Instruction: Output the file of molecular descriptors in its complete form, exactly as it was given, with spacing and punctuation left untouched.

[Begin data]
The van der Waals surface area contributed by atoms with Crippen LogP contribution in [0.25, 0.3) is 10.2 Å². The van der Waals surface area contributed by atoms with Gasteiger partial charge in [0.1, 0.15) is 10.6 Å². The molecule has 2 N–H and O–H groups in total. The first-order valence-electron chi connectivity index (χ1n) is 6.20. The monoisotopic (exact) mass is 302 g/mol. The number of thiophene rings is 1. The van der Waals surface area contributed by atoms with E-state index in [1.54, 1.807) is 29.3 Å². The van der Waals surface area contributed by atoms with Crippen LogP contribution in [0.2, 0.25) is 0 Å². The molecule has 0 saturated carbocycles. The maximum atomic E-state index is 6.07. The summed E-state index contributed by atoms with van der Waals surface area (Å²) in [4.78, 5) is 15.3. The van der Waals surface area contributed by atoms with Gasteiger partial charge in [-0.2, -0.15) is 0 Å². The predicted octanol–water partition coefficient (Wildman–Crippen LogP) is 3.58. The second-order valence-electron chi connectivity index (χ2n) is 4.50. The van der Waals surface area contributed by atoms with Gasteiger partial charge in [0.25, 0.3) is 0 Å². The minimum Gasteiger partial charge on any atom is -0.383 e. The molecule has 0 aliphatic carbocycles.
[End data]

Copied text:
The van der Waals surface area contributed by atoms with Crippen LogP contribution in [0.25, 0.3) is 10.2 Å². The van der Waals surface area contributed by atoms with Gasteiger partial charge in [0.1, 0.15) is 10.6 Å². The molecule has 2 N–H and O–H groups in total. The first-order valence-electron chi connectivity index (χ1n) is 6.20. The monoisotopic (exact) mass is 302 g/mol. The number of thiophene rings is 1. The van der Waals surface area contributed by atoms with E-state index in [1.54, 1.807) is 29.3 Å². The van der Waals surface area contributed by atoms with Crippen LogP contribution in [0.2, 0.25) is 0 Å². The molecule has 0 saturated carbocycles. The maximum atomic E-state index is 6.07. The summed E-state index contributed by atoms with van der Waals surface area (Å²) in [4.78, 5) is 15.3. The van der Waals surface area contributed by atoms with Gasteiger partial charge in [-0.2, -0.15) is 0 Å². The predicted octanol–water partition coefficient (Wildman–Crippen LogP) is 3.58. The second-order valence-electron chi connectivity index (χ2n) is 4.50. The van der Waals surface area contributed by atoms with Gasteiger partial charge in [0.25, 0.3) is 0 Å². The minimum Gasteiger partial charge on any atom is -0.383 e. The molecule has 0 aliphatic carbocycles.